My first book about Buddhism


This was the first book I ever had about Buddhism, which I bought at a jumble sale at my junior school. The original one I had I lost at some point but I recently bought another at the Buddhist Centre I go to in Bristol. I think the one I have is a first edition, published in 1951, a significant year for me! I don’t know how old I was when I bought my original copy, probably nine or ten I would guess.


Although I was a very fluent reader I struggled to read it when I was a child… not surprising really, it was probably one of the first non-fiction adult books I read, and I found it difficult to grasp… again not surprising really!



Reading it again now, I was amazed at how Christmas Humphreys himself sprang off the page. He was an extraordinary man, born in 1901 and living until he was 82. He was a barrister who was involved in the war crimes trials after World war II, and also the prosecution in three famous cases, Derek Bentley hanged wrongly for the  murder a policeman, Ruth Ellis who murdered her lover and was the last woman to be hanged in Britain, and Timothy Evans who was hanged but later found innocent of the murders of his wife and baby. Later he became a judge.

Bhikku Ananda Mettaya, born Allen Bennett, leader of the first Buddhist Mission to the West in 1908

In this book, Humphreys starts his introduction with the question “What is Buddhism?” Through discussing the life of the Buddha, his ministry, the rise and spread of Buddhism, he gives a clear account of the teachings of Gautama Buddha and how they crossed the world and are still relevant today.  He then gives an outline of the different Buddhist schools and concludes with a chapter on Buddhism today (1949) and two appendices.

Kwan-Yin, the goddess of wisdom (11th century)

In the final chapter, Humphreys casually says “I myself attended some lectures ( at the old Buddhist society, founded in 1906) and having been interested in Buddhism since, at the age of seventeen, I first read Ananda Coomaraswamy’s Buddha and the gospel of Buddhism, I formed a Buddhist Centre in the Theosophical Society, of which I was a member. On he 19th November, 1924, the Centre became a Lodge… which in 1943 became the Buddhist Society, London.”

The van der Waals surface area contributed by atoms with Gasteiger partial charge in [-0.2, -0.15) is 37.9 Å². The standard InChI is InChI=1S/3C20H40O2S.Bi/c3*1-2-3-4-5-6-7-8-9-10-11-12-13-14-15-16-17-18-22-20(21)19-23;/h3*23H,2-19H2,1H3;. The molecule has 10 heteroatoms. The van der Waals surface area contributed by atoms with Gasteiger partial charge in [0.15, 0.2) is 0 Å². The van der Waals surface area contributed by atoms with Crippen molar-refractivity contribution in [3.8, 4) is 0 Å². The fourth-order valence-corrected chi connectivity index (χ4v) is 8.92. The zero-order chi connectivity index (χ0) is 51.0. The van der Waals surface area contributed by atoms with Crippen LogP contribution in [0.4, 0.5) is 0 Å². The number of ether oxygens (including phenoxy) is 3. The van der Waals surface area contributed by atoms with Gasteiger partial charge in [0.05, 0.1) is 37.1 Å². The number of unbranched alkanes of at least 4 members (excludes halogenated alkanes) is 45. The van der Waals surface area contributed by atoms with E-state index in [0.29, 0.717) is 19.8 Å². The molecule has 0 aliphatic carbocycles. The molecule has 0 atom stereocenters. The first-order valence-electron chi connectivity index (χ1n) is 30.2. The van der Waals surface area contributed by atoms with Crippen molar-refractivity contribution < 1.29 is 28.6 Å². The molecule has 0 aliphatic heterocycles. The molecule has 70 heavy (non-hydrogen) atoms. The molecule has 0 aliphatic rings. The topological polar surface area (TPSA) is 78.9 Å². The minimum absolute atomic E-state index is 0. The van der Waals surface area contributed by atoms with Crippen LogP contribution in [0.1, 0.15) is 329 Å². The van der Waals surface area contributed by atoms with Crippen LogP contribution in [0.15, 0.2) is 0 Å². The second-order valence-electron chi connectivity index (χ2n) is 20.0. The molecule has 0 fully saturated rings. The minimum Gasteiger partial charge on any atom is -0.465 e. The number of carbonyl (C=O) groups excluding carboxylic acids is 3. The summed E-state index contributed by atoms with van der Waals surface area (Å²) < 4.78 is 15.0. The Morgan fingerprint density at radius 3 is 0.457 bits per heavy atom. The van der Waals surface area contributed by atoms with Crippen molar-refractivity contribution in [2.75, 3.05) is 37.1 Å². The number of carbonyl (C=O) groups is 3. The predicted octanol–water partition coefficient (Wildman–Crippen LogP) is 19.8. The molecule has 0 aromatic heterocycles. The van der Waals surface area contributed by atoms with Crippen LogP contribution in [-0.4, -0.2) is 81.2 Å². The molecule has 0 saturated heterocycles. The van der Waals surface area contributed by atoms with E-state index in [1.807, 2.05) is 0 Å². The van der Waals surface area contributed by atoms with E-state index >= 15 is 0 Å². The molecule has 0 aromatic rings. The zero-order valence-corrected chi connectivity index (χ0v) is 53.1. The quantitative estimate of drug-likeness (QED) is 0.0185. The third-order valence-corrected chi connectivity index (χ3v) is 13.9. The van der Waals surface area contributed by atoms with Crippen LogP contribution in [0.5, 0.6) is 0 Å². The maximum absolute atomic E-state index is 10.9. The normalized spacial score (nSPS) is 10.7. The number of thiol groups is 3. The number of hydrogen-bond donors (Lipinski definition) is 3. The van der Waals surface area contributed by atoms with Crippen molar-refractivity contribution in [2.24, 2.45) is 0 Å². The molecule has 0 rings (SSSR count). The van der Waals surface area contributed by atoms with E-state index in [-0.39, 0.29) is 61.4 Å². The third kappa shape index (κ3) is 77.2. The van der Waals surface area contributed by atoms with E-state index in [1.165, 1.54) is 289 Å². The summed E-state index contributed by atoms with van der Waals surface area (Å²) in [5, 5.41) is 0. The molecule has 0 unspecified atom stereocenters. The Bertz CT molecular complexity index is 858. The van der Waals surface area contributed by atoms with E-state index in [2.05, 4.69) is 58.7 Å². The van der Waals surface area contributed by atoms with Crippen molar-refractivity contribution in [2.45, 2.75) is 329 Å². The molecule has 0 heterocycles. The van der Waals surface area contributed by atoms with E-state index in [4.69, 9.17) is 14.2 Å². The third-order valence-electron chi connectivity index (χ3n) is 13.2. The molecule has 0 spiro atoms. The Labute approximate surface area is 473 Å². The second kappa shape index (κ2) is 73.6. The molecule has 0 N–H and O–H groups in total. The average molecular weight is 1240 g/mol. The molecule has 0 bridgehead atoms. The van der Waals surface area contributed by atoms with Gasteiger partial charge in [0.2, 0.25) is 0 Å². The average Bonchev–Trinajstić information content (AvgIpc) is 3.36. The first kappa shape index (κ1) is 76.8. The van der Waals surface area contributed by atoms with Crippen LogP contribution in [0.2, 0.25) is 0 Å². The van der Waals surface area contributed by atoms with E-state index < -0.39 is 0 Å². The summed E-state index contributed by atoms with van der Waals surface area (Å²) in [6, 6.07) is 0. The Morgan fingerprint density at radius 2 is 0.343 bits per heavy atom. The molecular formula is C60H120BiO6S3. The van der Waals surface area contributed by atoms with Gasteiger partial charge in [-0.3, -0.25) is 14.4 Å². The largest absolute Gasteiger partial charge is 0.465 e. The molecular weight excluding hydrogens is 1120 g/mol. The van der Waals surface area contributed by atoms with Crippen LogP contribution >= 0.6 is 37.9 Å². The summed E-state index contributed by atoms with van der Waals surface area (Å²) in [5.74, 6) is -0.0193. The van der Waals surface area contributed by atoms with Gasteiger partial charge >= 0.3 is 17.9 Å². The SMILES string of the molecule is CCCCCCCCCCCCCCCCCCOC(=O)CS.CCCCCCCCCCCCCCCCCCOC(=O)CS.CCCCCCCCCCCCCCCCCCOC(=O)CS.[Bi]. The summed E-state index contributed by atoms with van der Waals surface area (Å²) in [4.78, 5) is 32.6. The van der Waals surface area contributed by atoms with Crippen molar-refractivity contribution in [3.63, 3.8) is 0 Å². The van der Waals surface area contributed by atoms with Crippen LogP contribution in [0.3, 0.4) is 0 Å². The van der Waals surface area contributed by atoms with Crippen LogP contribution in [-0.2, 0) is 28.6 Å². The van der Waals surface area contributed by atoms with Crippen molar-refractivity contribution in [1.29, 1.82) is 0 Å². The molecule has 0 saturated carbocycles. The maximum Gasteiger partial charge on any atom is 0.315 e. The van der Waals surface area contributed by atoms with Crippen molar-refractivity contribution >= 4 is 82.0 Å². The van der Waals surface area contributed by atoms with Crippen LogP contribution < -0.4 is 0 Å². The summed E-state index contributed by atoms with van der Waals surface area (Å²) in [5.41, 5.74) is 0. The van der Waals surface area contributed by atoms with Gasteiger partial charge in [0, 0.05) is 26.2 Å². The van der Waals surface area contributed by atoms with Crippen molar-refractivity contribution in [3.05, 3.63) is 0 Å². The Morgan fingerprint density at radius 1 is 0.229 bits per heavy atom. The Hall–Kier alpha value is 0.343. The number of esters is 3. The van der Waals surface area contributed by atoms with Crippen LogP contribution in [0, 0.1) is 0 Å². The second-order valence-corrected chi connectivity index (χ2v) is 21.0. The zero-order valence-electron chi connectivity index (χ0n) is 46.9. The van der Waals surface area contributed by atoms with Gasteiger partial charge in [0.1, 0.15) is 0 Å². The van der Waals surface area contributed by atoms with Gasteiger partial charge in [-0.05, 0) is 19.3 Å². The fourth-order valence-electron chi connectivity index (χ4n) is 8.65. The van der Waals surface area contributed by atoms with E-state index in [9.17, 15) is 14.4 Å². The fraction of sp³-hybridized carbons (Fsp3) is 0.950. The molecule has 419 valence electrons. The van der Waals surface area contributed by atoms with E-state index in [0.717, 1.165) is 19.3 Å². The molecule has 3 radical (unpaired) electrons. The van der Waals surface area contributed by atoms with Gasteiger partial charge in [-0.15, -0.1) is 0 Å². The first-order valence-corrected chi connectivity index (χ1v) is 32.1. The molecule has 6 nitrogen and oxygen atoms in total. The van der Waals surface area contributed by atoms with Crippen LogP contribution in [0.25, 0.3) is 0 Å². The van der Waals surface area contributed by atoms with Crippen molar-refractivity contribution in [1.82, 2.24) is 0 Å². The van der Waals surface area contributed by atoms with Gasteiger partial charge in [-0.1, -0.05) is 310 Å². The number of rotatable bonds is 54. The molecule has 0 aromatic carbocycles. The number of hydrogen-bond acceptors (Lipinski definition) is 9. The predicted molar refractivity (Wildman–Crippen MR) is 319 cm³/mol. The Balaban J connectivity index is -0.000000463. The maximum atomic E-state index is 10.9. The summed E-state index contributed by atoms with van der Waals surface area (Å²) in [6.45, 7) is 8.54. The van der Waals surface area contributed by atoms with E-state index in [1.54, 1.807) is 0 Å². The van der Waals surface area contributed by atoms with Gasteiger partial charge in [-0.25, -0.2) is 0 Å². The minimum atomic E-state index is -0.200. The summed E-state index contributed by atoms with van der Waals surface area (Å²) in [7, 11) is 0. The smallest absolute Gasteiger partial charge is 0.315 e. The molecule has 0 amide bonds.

Bikkhu U Thittila of Burma and Christmas Humphreys




  1. Louis

    I very much enjoyed your review of ‘Buddhism’. There seems to be a strange contradiction between the nature of Humphreys’ legal work and his attraction to Buddhism – or was his interest primarily academic?


    1. Lois

      He was a committed and practicing Buddhist, but you are right, there is a contradiction which was particularly apparent in the Ruth Ellis case. However, born in the Edwardian era I think he was very much of his age.


      1. Louis

        Your article encouraged me to find out more about Christmas Humphreys and he clearly was a very complex character as well as being very influential. He was undoubtedly driven by what he belived to be right but I think you are correct in seeing him as a man of his time.


  2. Carl D'Agostino

    The followers of Buddhism, Hinduism and Taoism seem to be much more at peace and peaceful living as well than followers of Judaism and Christianity as practiced in the west. But they have no call, it seems, to achieve societal activism for humanitarianism as they are concerned with personal awareness and growth as opposed to building a homeless shelter or clinic for instance. They seem so acceptive of the “as is” world. I have little regard for Islam as there are at least 2 dozen verses in the Koran that call for and justify the murder of non believers in order to achieve one world religion, Islam.


    1. Lois

      I think there are great varieties of Buddhists… at our place we recently went up on a local hill at 7 in the morning to pick up rubbish; there is also a group of mainly men who offer practical help such as plumbing, decorating, home improvements for free to those in the community who need it (the wider community, not just the Buddhists) There are also Buddhist charities, such as Karuna in India.


      1. poetmcgonagall

        Hope your journey is a happy one. I gave it up because the whole supernatural superstructure was no longer convincing. It works better as a secular, humanistic way of living – the dogma is unnecessary.


  3. Walter Mason (@walterm)

    Lois, what a beautiful post. This is one of those books that I’m sure every Western Buddhist has in their collection, though it has become deeply unfashionable. Humphreys was indeed a fascinating figure, and I am glad you have put him back on the internet 🙂


  4. U Nyana

    Sadly, Buddhism been distorted to different ways in Burma as the Sangha there are teaching Buddha and its statue are to be worshiped and prayed instead of practicing Buddhism.

    Liked by 1 person

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